| from Sherri Seligson |


I remember one day when my 3-year-old daughter brought me a picture she drew. She had spent the afternoon working very hard on it and when she finished, she proudly brought it to me.

Looking at it carefully, I tipped it back and forth, noticing crayon-scrawled shapes intentionally placed in certain spots on the paper. But no matter how hard I studied it, I just couldn’t figure out what it was. Now, I could have said something like, “It’s pretty, honey,” and gone back to what I was doing. Yet I realized this was not just a small piece of art. She really took her time with this, and what I said next would be important.

Thankfully, I felt prompted to take some time to comment about the lovely choice of colors and fine details. I asked her what it was, and after she explained it, I looked for any positive character traits I could praise instead of just saying, “That’s nice!”

I started by encouraging her hard work and perseverance to complete something she started, her creativity to use different colors and shapes, and her desire to share her work with others.

Our words matter.

Did you know we wield a powerful weapon with them? Proverbs 10:11 says The mouth of the righteous is a fountain of life, and Proverbs 16:24 says Gracious words are a honeycomb, sweet to the soul and healing to the bones. With our words, we can build up our children or we can easily tear them down. That’s sobering, isn’t it?

You see, when we speak with kindness we provide refreshment to others. We empower them. We fill them up. Righteous words build up and are satisfying, but careless words can tear down and are empty.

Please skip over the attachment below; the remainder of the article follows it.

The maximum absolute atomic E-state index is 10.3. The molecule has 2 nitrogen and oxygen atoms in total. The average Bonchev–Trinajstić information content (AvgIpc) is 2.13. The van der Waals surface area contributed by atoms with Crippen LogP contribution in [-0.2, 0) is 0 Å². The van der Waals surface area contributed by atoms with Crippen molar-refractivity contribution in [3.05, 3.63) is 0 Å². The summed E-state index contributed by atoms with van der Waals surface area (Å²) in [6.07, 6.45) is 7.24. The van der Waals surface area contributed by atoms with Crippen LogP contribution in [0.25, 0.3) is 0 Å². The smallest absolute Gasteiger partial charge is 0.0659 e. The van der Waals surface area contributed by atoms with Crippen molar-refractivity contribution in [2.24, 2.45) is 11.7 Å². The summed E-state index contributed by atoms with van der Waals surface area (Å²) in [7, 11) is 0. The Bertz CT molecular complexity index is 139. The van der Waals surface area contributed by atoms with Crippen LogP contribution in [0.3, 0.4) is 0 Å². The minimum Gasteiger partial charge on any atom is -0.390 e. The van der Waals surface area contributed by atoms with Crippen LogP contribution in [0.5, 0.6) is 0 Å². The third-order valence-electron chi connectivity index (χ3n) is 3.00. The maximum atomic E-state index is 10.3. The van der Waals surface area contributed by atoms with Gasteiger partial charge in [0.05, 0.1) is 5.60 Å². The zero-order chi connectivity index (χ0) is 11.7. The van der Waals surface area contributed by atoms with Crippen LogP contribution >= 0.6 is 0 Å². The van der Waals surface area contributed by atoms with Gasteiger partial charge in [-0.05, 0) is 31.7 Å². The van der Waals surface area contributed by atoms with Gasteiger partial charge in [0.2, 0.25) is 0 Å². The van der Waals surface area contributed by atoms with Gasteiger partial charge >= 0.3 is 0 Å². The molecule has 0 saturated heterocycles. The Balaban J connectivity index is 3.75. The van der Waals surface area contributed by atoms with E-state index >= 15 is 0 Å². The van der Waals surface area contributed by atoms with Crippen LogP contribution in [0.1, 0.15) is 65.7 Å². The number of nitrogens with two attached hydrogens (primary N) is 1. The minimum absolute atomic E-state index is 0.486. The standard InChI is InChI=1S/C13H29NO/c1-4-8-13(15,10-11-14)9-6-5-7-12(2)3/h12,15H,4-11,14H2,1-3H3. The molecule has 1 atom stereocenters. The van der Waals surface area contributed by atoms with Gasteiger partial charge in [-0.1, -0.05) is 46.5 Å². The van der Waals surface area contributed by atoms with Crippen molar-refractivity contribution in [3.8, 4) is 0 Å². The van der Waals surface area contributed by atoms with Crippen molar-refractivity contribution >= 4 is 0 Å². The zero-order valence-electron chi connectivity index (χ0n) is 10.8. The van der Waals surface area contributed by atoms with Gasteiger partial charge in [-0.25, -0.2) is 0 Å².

So when you sincerely praise your children, they rise to the occasion. For example, praising a character trait of hard work empowers your child to work diligently even more.

Full transparency here…I didn’t always think before I spoke to my children. Life was busy and I often had several things on my mind at once. It was definitely easier to just say, “That’s great, honey,” and go on to the next thing. But careless words can be dangerous. I regularly needed reminders that using uplifting words was a Biblical principle carrying tangible benefits for my family. Edifying words don’t just make my children feel good; I’m being a light in a world that’s filled with darkness. I’m speaking refreshment to my family and filling them with joy.

So actively look for opportunities to encourage your children. I definitely know it’s so much easier to find problems, and we can fall into criticizing so often that we forget to speak uplifting, life-giving words.

Commend your children for being selfless when they share, for deferring to the younger sibling who might not understand that there was only one cookie left, for telling the truth even though they know there could be consequences.

And don’t stop doing this when they’re older. Teens need to be encouraged, too. Encourage your daughter when you see her working hard to complete a school assignment. Be supportive when your son is struggling with a friendship. Ask them questions. However, don’t be quick to solve their problems for them. Instead, ask what they plan to do. Make it a conversation to help them sort out what is challenging them, then give them encouragement (again look for character qualities) by speaking truthful things about their hard-work ethic, loyalty to others, selflessness, or other traits. Then they will be more likely to ask for input in the future, and they know they will be built up instead of brought down.

Words are important. How can you speak encouragement to your child today?


Sherri Seligson is a 21-year veteran homeschool mom and marine biologist. She has authored Apologia’s Exploring Creation Science Curriculum, Instructional Science Video Series, and many other publications. An international conference speaker, Sherri encourages moms and teaches families the value of studying God’s creation. You can connect with Sherri at www.sherriseligson.com.